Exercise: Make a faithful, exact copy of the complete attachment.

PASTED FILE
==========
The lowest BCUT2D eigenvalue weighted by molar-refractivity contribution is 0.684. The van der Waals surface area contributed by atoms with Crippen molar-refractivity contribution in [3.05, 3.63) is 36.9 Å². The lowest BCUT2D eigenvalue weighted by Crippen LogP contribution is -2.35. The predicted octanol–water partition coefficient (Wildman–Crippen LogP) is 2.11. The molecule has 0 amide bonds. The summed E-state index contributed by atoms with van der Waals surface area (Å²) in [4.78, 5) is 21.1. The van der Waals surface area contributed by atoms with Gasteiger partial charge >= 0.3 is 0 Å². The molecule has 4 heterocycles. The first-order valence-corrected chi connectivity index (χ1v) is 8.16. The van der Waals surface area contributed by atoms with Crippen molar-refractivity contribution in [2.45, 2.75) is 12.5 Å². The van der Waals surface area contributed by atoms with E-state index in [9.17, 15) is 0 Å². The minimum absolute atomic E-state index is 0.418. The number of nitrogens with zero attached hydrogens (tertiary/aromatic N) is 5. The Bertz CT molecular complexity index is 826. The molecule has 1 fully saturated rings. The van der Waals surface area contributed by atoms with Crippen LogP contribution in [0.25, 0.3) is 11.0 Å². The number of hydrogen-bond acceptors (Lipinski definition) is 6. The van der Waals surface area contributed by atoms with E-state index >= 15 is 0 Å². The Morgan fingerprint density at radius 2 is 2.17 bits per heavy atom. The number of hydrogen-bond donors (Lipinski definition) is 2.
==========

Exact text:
The lowest BCUT2D eigenvalue weighted by molar-refractivity contribution is 0.684. The van der Waals surface area contributed by atoms with Crippen molar-refractivity contribution in [3.05, 3.63) is 36.9 Å². The lowest BCUT2D eigenvalue weighted by Crippen LogP contribution is -2.35. The predicted octanol–water partition coefficient (Wildman–Crippen LogP) is 2.11. The molecule has 0 amide bonds. The summed E-state index contributed by atoms with van der Waals surface area (Å²) in [4.78, 5) is 21.1. The van der Waals surface area contributed by atoms with Gasteiger partial charge >= 0.3 is 0 Å². The molecule has 4 heterocycles. The first-order valence-corrected chi connectivity index (χ1v) is 8.16. The van der Waals surface area contributed by atoms with Crippen molar-refractivity contribution in [2.45, 2.75) is 12.5 Å². The van der Waals surface area contributed by atoms with E-state index in [9.17, 15) is 0 Å². The minimum absolute atomic E-state index is 0.418. The number of nitrogens with zero attached hydrogens (tertiary/aromatic N) is 5. The Bertz CT molecular complexity index is 826. The molecule has 1 fully saturated rings. The van der Waals surface area contributed by atoms with Crippen LogP contribution in [0.25, 0.3) is 11.0 Å². The number of hydrogen-bond acceptors (Lipinski definition) is 6. The van der Waals surface area contributed by atoms with E-state index >= 15 is 0 Å². The Morgan fingerprint density at radius 2 is 2.17 bits per heavy atom. The number of hydrogen-bond donors (Lipinski definition) is 2.